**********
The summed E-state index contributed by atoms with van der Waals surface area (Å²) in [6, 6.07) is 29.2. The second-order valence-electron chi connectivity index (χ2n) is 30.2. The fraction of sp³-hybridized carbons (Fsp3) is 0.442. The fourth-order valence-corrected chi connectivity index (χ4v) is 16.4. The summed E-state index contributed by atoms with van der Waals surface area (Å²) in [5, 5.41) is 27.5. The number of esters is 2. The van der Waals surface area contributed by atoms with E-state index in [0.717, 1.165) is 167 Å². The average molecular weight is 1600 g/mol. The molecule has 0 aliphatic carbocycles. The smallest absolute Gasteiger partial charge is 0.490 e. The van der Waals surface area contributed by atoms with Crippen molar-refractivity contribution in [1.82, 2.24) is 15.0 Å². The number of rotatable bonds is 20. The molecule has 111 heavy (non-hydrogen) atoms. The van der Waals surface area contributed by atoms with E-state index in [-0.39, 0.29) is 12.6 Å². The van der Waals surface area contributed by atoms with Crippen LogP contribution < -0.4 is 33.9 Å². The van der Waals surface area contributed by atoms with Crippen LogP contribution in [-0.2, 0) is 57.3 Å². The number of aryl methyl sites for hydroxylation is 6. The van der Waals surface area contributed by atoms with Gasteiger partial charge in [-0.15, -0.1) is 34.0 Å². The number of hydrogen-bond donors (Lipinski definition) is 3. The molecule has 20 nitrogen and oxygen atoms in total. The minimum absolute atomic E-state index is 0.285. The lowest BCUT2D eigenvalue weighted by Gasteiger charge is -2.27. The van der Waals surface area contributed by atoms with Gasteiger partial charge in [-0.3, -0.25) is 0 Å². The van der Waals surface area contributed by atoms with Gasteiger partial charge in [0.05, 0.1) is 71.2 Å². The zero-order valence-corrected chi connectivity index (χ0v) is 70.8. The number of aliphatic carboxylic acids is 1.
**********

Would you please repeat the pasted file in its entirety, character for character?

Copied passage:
The summed E-state index contributed by atoms with van der Waals surface area (Å²) in [6, 6.07) is 29.2. The second-order valence-electron chi connectivity index (χ2n) is 30.2. The fraction of sp³-hybridized carbons (Fsp3) is 0.442. The fourth-order valence-corrected chi connectivity index (χ4v) is 16.4. The summed E-state index contributed by atoms with van der Waals surface area (Å²) in [5, 5.41) is 27.5. The number of esters is 2. The van der Waals surface area contributed by atoms with E-state index in [0.717, 1.165) is 167 Å². The average molecular weight is 1600 g/mol. The molecule has 0 aliphatic carbocycles. The smallest absolute Gasteiger partial charge is 0.490 e. The van der Waals surface area contributed by atoms with Crippen molar-refractivity contribution in [1.82, 2.24) is 15.0 Å². The number of rotatable bonds is 20. The molecule has 111 heavy (non-hydrogen) atoms. The van der Waals surface area contributed by atoms with E-state index in [-0.39, 0.29) is 12.6 Å². The van der Waals surface area contributed by atoms with Crippen LogP contribution < -0.4 is 33.9 Å². The van der Waals surface area contributed by atoms with Crippen LogP contribution in [-0.2, 0) is 57.3 Å². The number of aryl methyl sites for hydroxylation is 6. The van der Waals surface area contributed by atoms with Gasteiger partial charge in [-0.15, -0.1) is 34.0 Å². The number of hydrogen-bond donors (Lipinski definition) is 3. The molecule has 20 nitrogen and oxygen atoms in total. The minimum absolute atomic E-state index is 0.285. The lowest BCUT2D eigenvalue weighted by Gasteiger charge is -2.27. The van der Waals surface area contributed by atoms with Gasteiger partial charge in [-0.3, -0.25) is 0 Å². The van der Waals surface area contributed by atoms with Gasteiger partial charge in [0.05, 0.1) is 71.2 Å². The zero-order valence-corrected chi connectivity index (χ0v) is 70.8. The number of aliphatic carboxylic acids is 1.